At your next Thanksgiving meal, pass a side of conversation along with that turkey, turducken or vegetarian loaf. The holiday has a historic background, which is good for educational topics such as the formation of a settlement, the first meal and how life has changed in the centuries since. Mealtime should be peaceful, so avoid getting into verbal battles if you talk about things such as religious persecution and the treatment of American Indians.
Discuss with your family and guests the historical facts leading up to the Pilgrims' immigration to America, the establishment of the Plymouth colony and the subsequent famous meal with the Wampanoags. Lead an in-depth discussion about religious freedom and how that affected the Pilgrims' decision to leave England. Talk about the conditions on the Mayflower and the journey across the ocean. If there are younger kids at the table, omit facts that may not be age appropriate, such as the number of deaths. Include information on what things the native population taught the settlers as well as the ramifications of that interaction for the American Indians' future.
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As many foods are indigenous to North America, quiz your guests to see if they can correctly name at least four that might have been served at the first Thanksgiving meal. These include turkey, corn, blueberries, cranberries and pumpkins. To lengthen the conversation to more than just a list, try a little horticulture and talk about optimal planting conditions or discuss how cornmeal, which was an important American Indian staple at the time, is made and used.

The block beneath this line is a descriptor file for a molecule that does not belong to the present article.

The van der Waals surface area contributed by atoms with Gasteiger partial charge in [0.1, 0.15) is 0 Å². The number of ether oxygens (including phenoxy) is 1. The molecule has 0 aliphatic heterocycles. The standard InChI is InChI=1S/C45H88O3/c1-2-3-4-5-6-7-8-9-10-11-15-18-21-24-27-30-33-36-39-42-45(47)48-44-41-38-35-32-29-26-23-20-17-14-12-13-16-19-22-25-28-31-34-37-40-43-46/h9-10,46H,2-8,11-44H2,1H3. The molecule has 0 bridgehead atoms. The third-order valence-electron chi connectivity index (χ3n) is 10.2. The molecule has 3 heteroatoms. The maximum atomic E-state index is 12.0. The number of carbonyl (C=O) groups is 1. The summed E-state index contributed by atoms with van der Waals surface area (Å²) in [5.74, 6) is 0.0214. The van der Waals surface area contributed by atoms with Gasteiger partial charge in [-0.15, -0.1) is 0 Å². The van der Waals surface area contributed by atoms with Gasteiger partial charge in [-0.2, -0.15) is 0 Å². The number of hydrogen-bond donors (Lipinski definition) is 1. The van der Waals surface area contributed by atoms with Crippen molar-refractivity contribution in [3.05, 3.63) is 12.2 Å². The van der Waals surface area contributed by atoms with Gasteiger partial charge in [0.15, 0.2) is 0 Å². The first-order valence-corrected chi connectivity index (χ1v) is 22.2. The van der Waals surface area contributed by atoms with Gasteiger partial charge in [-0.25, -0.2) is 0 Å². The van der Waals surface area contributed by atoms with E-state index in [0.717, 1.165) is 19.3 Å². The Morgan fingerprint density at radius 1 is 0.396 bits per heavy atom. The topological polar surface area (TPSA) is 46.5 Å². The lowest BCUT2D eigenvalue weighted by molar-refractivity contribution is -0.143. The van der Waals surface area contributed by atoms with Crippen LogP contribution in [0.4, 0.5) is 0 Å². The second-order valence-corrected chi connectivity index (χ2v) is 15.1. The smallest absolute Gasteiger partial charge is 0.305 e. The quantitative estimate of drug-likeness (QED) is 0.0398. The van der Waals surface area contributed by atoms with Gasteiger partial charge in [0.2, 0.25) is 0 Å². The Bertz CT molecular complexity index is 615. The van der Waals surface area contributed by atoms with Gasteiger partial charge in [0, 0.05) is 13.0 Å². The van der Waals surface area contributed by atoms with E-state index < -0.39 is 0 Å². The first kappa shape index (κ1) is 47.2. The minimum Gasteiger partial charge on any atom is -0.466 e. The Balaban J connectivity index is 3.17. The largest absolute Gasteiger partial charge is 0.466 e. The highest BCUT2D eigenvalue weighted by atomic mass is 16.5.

If you traditionally go around the table and have each guest state what she is thankful for, extend the conversation and ask why she is grateful for something. For example, a child might say she is thankful for her pet. Gently prod her to explain what that pet means to her. If you go the religious route on Thanksgiving, talk about what each person's religion means to her. Go beyond "I'm grateful to God" and discuss what positive things she attributes to her deity.
Many people associate the holiday with giving. Pose a question to your family and guests: If you had $1 million and had to give it away, to whom or to what organization or charities would you donate it? Explain they can divide the hypothetical money and parcel it out to more than one place. Ask for the reason each recipient was chosen. This will get your tablemates, especially children, thinking about gratitude and kindness.
Let's Talk Turkey
Many children are taught about Thanksgiving in school but the subject lesson often does not include the annual presidential turkey pardon. The president receiving a turkey dates back to Lincoln but official pardoning did not begin until the late 1980s when George H.W. Bush was in office. While information about the pardon itself doesn't make for a long dinner conversation, this could be the opening to talking about the pros and cons of vegetarianism.